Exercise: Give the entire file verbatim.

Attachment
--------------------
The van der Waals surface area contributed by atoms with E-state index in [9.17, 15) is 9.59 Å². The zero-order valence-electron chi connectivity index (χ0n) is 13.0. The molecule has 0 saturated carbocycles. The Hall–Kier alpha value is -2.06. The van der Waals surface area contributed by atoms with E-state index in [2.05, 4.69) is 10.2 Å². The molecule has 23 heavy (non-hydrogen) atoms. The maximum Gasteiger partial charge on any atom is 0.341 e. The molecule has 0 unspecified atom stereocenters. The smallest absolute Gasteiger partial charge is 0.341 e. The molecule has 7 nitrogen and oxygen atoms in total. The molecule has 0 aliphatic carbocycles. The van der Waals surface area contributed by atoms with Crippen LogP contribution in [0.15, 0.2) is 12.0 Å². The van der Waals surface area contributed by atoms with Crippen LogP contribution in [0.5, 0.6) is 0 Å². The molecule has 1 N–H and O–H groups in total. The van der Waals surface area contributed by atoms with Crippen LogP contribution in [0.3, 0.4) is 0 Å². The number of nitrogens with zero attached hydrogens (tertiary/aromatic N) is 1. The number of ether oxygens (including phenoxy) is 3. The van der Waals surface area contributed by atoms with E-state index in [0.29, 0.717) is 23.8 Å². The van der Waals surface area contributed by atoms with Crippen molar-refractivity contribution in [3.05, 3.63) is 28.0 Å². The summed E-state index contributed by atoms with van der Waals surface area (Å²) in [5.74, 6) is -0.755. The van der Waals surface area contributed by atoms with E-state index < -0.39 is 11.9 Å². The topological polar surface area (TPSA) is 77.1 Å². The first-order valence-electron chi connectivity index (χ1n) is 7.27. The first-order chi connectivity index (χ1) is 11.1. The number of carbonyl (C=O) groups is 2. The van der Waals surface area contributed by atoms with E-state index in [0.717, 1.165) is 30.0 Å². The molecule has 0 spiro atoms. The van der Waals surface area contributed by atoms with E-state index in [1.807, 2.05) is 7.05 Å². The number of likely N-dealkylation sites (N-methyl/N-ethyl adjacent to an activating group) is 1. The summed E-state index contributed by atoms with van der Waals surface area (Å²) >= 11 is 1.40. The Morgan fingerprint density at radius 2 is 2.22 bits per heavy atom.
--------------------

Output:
The van der Waals surface area contributed by atoms with E-state index in [9.17, 15) is 9.59 Å². The zero-order valence-electron chi connectivity index (χ0n) is 13.0. The molecule has 0 saturated carbocycles. The Hall–Kier alpha value is -2.06. The van der Waals surface area contributed by atoms with E-state index in [2.05, 4.69) is 10.2 Å². The molecule has 23 heavy (non-hydrogen) atoms. The maximum Gasteiger partial charge on any atom is 0.341 e. The molecule has 0 unspecified atom stereocenters. The smallest absolute Gasteiger partial charge is 0.341 e. The molecule has 7 nitrogen and oxygen atoms in total. The molecule has 0 aliphatic carbocycles. The van der Waals surface area contributed by atoms with Crippen LogP contribution in [0.15, 0.2) is 12.0 Å². The van der Waals surface area contributed by atoms with Crippen LogP contribution in [0.5, 0.6) is 0 Å². The molecule has 1 N–H and O–H groups in total. The van der Waals surface area contributed by atoms with Crippen LogP contribution in [0.3, 0.4) is 0 Å². The number of nitrogens with zero attached hydrogens (tertiary/aromatic N) is 1. The number of ether oxygens (including phenoxy) is 3. The van der Waals surface area contributed by atoms with E-state index in [0.29, 0.717) is 23.8 Å². The van der Waals surface area contributed by atoms with Crippen molar-refractivity contribution in [3.05, 3.63) is 28.0 Å². The summed E-state index contributed by atoms with van der Waals surface area (Å²) in [5.74, 6) is -0.755. The van der Waals surface area contributed by atoms with E-state index < -0.39 is 11.9 Å². The topological polar surface area (TPSA) is 77.1 Å². The first-order valence-electron chi connectivity index (χ1n) is 7.27. The first-order chi connectivity index (χ1) is 11.1. The number of carbonyl (C=O) groups is 2. The van der Waals surface area contributed by atoms with E-state index in [0.717, 1.165) is 30.0 Å². The molecule has 0 spiro atoms. The van der Waals surface area contributed by atoms with E-state index in [1.807, 2.05) is 7.05 Å². The number of likely N-dealkylation sites (N-methyl/N-ethyl adjacent to an activating group) is 1. The summed E-state index contributed by atoms with van der Waals surface area (Å²) >= 11 is 1.40. The Morgan fingerprint density at radius 2 is 2.22 bits per heavy atom.